Long Lane Farm will be growing this summer, in more ways than one. Students plan to increase the cultivation area to a full acre, expanding into the surrounding land owned by the University. "We only planted around one-half, maybe a little less, of the acre last summer, so the expansion just means we’re actually going to plant on the whole acre," said Rachel Ostlund ’08.
Sundari Gurung, chairperson of Hatemalo women’s cooperative in Kathmandu, Nepal, spoke with a small group of students Saturday about her organization’s work to help Nepali women. Gurung was brought to campus by IMPACT! (Integrity and Mobility for the Poor through Access to Capital Today), an on-campus affiliate of IMPACT! Humanity Inc.
The Career Resource Center (CRC) has made some changes this year in recruiting measures for seniors. Stricter guidelines for seniors include signing a mandatory code of conduct and attendance at various interview workshops.
The Middletown Police Department has continued its investigation of the Mar. 26 attempted armed robbery of a student and his guest on William St., but no suspects have been apprehended.
A new study released by Yale University last week found that, despite growing numbers of college student participation, a cappella is still "uncool." "What’s really disturbing are the statistics on the number of students unaware of the dangers involved," said Margot McCreless, director of music studies at Yale. "Participation in these types of groups is rising nationwide…it’s a disturbing trend."
The University has begun the search for a new Director of Public Safety to replace Maryann Wiggin, who left suddenly during the middle of last semester.
Tuesday night Assistant Professor of Earth and Environmental Science Dana Royer spoke at the First Church of Christ about global temperature change and the methods used to detect it. The talk was part of one of the Jonah Center for Earth and Art’s monthly meetings.
On Tuesday, the Turath House and the Muslim Student Association (MSA) hosted a teach-in about the controversial cartoons depicting the Prophet Mohammed, originally published in a Danish newspaper and reprinted in papers throughout Europe.
The University’s Neuroscience and Behavior (NS&B) department hosted its first ever symposium this past Saturday, featuring presentations by five recent NS&B alumni who described their research and talked with students about graduate and career options.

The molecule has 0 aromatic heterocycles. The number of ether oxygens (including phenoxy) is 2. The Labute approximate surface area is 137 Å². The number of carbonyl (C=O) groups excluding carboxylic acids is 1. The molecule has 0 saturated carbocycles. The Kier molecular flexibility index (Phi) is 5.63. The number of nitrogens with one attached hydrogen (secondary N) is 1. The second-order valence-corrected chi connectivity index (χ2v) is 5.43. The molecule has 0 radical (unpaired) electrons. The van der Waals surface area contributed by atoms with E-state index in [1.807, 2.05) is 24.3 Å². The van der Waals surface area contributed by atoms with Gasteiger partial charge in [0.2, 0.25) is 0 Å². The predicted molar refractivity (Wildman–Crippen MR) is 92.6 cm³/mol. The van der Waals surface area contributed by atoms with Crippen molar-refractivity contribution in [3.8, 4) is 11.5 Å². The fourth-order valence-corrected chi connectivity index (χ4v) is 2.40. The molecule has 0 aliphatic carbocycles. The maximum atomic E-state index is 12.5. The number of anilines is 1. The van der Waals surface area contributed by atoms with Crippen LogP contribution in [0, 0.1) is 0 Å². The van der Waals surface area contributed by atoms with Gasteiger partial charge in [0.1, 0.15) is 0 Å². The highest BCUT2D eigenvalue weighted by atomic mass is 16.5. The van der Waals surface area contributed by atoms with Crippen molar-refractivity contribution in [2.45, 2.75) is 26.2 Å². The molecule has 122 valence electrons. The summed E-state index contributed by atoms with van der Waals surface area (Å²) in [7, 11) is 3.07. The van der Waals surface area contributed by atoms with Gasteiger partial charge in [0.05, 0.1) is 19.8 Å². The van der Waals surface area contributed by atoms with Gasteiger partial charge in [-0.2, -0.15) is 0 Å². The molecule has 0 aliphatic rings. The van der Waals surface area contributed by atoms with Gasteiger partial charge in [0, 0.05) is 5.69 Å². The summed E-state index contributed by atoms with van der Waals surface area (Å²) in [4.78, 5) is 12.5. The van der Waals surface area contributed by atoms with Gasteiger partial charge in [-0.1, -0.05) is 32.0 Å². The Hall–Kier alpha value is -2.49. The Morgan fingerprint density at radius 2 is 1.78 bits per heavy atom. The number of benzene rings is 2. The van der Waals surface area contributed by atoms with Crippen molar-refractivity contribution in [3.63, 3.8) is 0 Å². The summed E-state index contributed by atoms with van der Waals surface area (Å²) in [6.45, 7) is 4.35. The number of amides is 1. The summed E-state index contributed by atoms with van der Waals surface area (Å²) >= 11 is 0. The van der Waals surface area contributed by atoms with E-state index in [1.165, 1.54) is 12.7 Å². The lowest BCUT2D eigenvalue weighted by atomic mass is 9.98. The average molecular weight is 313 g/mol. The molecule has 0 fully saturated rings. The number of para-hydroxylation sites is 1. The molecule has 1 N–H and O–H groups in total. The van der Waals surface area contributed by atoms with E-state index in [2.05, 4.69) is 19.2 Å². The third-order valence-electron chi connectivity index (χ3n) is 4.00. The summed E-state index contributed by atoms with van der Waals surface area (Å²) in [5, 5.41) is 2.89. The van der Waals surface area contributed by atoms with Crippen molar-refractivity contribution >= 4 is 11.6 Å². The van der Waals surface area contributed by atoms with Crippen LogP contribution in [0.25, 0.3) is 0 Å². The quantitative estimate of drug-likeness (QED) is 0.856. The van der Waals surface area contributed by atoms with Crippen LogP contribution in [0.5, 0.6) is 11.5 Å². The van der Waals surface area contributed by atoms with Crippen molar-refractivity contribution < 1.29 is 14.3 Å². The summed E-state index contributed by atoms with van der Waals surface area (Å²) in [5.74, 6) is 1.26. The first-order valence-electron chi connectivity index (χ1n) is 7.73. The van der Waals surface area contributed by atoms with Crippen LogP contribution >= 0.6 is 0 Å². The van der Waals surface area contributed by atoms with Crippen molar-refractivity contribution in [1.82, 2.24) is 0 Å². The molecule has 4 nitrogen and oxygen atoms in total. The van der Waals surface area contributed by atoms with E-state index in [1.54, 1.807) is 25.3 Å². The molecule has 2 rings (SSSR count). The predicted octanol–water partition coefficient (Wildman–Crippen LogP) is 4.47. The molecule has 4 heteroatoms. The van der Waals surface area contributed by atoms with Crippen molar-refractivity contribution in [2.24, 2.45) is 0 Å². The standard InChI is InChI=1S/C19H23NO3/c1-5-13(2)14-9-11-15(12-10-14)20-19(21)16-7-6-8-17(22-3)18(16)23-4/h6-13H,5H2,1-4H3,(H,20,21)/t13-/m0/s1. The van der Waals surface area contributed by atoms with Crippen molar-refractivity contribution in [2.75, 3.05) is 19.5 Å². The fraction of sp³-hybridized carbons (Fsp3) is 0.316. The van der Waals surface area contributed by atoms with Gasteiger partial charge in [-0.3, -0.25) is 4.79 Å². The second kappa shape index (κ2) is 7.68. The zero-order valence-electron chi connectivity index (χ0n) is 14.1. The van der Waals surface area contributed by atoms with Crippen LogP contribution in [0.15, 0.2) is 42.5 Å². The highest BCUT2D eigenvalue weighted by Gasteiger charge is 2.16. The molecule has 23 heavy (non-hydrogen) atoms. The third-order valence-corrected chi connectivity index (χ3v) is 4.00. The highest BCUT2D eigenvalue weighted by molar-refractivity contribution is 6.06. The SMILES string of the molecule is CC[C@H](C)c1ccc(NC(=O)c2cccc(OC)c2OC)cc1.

The composition of the search committee for the newly created Dean of Diversity and Academic Advancement (DDAA) was finalized last week. Dean Mike Whaley will head the committee that will contain two seniors, one sophomore and three additional faculty members.
The University recently received a Certificate of Appreciation from the local Rockfall Foundation for its Fauver Residences and two senior prototype houses. The Fauver residences were recognized as the first buildings on campus to achieve LEED (Leadership in Energy and Environmental Design) certification, and both projects were awarded for being environmentally friendly.
A new student-created music magazine called "Griot" is set to release its first issue this month. The magazine will include a mixture of features and music reviews of new and upcoming artists and releases. "The features include people’s personal opinions of music in general, the music scene, biographical write-ups of certain group … like we’re writing about Slum Village and the Detroit music scene," said Austin Purnell ’08.
Students attended an anti-death penalty rally in Hartford this past Sunday on the steps of the Connecticut capitol building. The rally recognized the upcoming 1000th execution in the United States since the Supreme Court reinstated the death penalty in 1976.
Kerry Max Cook, a man who served 22 years on Texas death row before being declared wrongfully convicted, spoke about his experience Saturday afternoon in the Memorial Chapel. Cook is the longest tenured death row inmate in U.S. history to be freed.
An open house was held Tuesday and Wednesday for students to meet Professor Evelyn Hu-DeHart, a scholar who will be visiting Wesleyan for the 2005-2006 academic year. The informal meetings were held at the Center for the Americas and the Freeman Center for East Asian Studies.
The University is set to decide this spring whether or not the contract for campus dining services will be put up for bid. The decision will be based on a plan created by the Dining Services Advisory Committee that has been in the working for the past two years. "There have been a lot of students who have put a lot of hard work into this," said Manny Cunard, director of auxiliary operations and campus services and co-chair of the Dining Advisory Committee.
Over the past week, Dean of the College Maria Cruz-Saco held two sessions of “open conversation” with students in which she explained the general proposal for a new dean of multicultural affairs. The sessions were conceived to address student questions and concerns.